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Belcourt of Newport The Haunted Mansion

The Belcourt Mansion of Newport also known as the Belcourt Castle are legendary as are the many ghost stories that accompany buildings that have been around for so long. Located on Bellevue Avenue at Lakeview Avenue, Belcourt was designed by Richard Morris Hunt for 33-year-old Oliver Belmont. This mansion reflects a strong French Renaissance and Gothic influence. Several poltergeist activity phenomena recorded within this mansion.

The house stayed in the Belmont family until 1940, when it was sold to George Waterman who planned to turn the mansion into a car museum. After paying $1000 for Belcourt, he discovered it was not zoned for an antique automobile museum and sold it to Edward Dunn, who never lived in the house. Dunn rented out the stables for repairing military equipment during World War II.

Belcourt Mansion (Front view)
Image Credit: Wikipedia

In 1954, Elaine and Louis Lorillard bought Belcourt for $22,500, with plans to host the Newport Jazz Festival. The house did not last as a performance venue and was sold again in 1956 to the Tinney Family, who filled the mansion with their private collection of antiques.

One member of the family, Harle Tinney who married the Tinney's son feels the mansion is haunted. This activity appears to be connected to various items in the mansion. One day, Harle Tinney saw the ghost of monk dressed in brown--she feels this haunting originated from a carved monk statue the family owns. This ghost monk would only appear nearby this statue. When the statue was moved from its place near a staircase to another room the ghost then only manifested in this room. When the Tinney’s decided to place this statue in the chapel they feel it appeased this ghost for he stopped appearing.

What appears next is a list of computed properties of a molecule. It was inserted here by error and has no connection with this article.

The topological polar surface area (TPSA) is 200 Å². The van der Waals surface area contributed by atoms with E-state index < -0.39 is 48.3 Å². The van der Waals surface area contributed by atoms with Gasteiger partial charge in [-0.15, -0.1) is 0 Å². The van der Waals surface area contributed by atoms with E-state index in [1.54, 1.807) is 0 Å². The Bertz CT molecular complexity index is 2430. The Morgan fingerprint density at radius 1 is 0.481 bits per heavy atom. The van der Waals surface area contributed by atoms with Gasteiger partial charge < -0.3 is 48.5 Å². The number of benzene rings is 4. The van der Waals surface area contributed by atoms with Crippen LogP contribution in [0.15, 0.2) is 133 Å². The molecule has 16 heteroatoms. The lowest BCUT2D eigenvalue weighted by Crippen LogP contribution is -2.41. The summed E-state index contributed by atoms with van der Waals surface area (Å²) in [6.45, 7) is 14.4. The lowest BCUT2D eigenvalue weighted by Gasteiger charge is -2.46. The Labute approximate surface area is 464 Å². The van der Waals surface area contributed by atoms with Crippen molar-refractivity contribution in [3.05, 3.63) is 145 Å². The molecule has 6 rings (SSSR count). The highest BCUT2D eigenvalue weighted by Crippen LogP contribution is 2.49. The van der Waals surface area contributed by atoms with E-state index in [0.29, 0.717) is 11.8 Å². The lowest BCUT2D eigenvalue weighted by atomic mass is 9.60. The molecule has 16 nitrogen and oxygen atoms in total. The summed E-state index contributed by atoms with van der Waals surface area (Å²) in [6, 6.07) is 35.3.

In the late 1990’s Harle was headed to the castle’s kitchen when she noticed the stain glass lights were on in the gothic ballroom. As she walked over and turned them off she then heard a blood-curdling scream behind her. She quickly turned toward the kitchen but the lights turned back on and she heard a second even louder scream.

The Tinneys lived in the house for 56 years until 2012, when Harle Tinney sold Belcourt to Carolyn Rafaelian. Inspired by Alva’s determination, Carolyn is in the process of restoring the brilliant Belcourt of Newport to all of its former glory.

On November 12, 2012, Belcourt was purchased by Carolyn Rafaelian, owner of the Cranston, Rhode Island-based company Alex and Ani, for $3.6 million. Rafaelian is currently restoring and renovating the mansion, which she reopened in summer 2014 as a tour house, art gallery, and event space under the business name Belcourt of Newport. Rafaelian reports she has already spent $5 million on renovations, including $3 million for a new roof.

Belcourt was open to the public as a museum of antiquities and architectural and social history. Of the 60 rooms at Belcourt, over a dozen were viewable on tour.

In 1894 there are many different documented hauntings within this lavish home, but perhaps the most haunted objects in the castle are two chairs in the Grand Gothic Ballroom that reportedly have spirits attached to them. Visitors who sit in the chairs say they immediately feel cold, queasy and uncomfortable and many people have claimed that they've felt like they're sitting on someone when they attempt to sit in the chairs. Several visitors have actually been ejected from the chairs by an unseen force.

The Grand Gothic Ballroom
Image Credit: Rise Up Paranormal

On one occasion 70 visitors to the castle saw a “bolt of lightning shoot out of one of these chairs.”

A piano tuner working in the castle heard loud screaming coming from a Japanese suit of armor. This 17th century Samurai armor has a helmet that is cracked by what appears to be from a medieval weapon piercing it. It is speculated this Samurai experienced a painful death when a lance pierced his eye. Many visitors have claimed to see the face of a man inside this armor. He often screams as young girls stand nearby.

Belcourt was also the only mansion in Newport that was both open to the public and had a private owner in residence. Harle Tinney frequently guided tours through her home and was often present to greet visitors when she was in residence.


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